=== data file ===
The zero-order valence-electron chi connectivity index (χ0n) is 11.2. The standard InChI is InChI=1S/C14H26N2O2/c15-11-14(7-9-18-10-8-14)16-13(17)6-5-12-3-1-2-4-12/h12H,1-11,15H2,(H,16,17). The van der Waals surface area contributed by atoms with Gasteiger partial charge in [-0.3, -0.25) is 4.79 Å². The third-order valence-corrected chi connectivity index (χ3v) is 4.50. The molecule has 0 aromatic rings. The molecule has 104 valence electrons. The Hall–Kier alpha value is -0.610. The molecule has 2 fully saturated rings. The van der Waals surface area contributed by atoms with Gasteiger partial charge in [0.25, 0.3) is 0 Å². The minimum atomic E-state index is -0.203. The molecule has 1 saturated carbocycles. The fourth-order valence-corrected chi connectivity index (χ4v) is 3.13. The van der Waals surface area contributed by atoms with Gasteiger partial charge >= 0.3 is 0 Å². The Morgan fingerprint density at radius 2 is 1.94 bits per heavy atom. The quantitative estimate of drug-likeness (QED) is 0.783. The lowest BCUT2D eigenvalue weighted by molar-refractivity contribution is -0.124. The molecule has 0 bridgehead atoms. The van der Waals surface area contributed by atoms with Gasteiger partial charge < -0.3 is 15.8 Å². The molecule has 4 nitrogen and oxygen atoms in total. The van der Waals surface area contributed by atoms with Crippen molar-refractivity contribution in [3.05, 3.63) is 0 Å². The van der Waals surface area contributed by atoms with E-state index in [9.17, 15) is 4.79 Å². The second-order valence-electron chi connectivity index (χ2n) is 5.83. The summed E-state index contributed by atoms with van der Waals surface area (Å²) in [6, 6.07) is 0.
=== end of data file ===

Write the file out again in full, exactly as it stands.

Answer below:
The zero-order valence-electron chi connectivity index (χ0n) is 11.2. The standard InChI is InChI=1S/C14H26N2O2/c15-11-14(7-9-18-10-8-14)16-13(17)6-5-12-3-1-2-4-12/h12H,1-11,15H2,(H,16,17). The van der Waals surface area contributed by atoms with Gasteiger partial charge in [-0.3, -0.25) is 4.79 Å². The third-order valence-corrected chi connectivity index (χ3v) is 4.50. The molecule has 0 aromatic rings. The molecule has 104 valence electrons. The Hall–Kier alpha value is -0.610. The molecule has 2 fully saturated rings. The van der Waals surface area contributed by atoms with Gasteiger partial charge in [0.25, 0.3) is 0 Å². The minimum atomic E-state index is -0.203. The molecule has 1 saturated carbocycles. The fourth-order valence-corrected chi connectivity index (χ4v) is 3.13. The van der Waals surface area contributed by atoms with Gasteiger partial charge >= 0.3 is 0 Å². The Morgan fingerprint density at radius 2 is 1.94 bits per heavy atom. The quantitative estimate of drug-likeness (QED) is 0.783. The lowest BCUT2D eigenvalue weighted by molar-refractivity contribution is -0.124. The molecule has 0 bridgehead atoms. The van der Waals surface area contributed by atoms with Gasteiger partial charge < -0.3 is 15.8 Å². The molecule has 4 nitrogen and oxygen atoms in total. The van der Waals surface area contributed by atoms with Crippen molar-refractivity contribution in [3.05, 3.63) is 0 Å². The van der Waals surface area contributed by atoms with E-state index in [9.17, 15) is 4.79 Å². The second-order valence-electron chi connectivity index (χ2n) is 5.83. The summed E-state index contributed by atoms with van der Waals surface area (Å²) in [6, 6.07) is 0.